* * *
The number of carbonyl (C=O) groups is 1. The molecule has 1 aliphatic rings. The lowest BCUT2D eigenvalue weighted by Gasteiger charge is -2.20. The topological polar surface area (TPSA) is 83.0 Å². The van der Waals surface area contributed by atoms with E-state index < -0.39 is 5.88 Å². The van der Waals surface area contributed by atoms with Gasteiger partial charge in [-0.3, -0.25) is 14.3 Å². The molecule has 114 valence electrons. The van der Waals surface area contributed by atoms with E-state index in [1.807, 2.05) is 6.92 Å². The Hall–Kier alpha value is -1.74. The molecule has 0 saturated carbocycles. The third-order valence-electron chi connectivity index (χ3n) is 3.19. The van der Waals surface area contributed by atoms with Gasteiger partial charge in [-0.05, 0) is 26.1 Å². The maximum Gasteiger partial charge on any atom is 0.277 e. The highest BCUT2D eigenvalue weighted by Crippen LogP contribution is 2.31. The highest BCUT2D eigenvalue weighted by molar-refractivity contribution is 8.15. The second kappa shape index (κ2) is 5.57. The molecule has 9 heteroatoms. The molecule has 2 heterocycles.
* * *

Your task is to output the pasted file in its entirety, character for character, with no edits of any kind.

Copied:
The number of carbonyl (C=O) groups is 1. The molecule has 1 aliphatic rings. The lowest BCUT2D eigenvalue weighted by Gasteiger charge is -2.20. The topological polar surface area (TPSA) is 83.0 Å². The van der Waals surface area contributed by atoms with E-state index < -0.39 is 5.88 Å². The van der Waals surface area contributed by atoms with Gasteiger partial charge in [-0.3, -0.25) is 14.3 Å². The molecule has 114 valence electrons. The van der Waals surface area contributed by atoms with E-state index in [1.807, 2.05) is 6.92 Å². The Hall–Kier alpha value is -1.74. The molecule has 0 saturated carbocycles. The third-order valence-electron chi connectivity index (χ3n) is 3.19. The van der Waals surface area contributed by atoms with Gasteiger partial charge in [-0.05, 0) is 26.1 Å². The maximum Gasteiger partial charge on any atom is 0.277 e. The highest BCUT2D eigenvalue weighted by Crippen LogP contribution is 2.31. The highest BCUT2D eigenvalue weighted by molar-refractivity contribution is 8.15. The second kappa shape index (κ2) is 5.57. The molecule has 9 heteroatoms. The molecule has 2 heterocycles.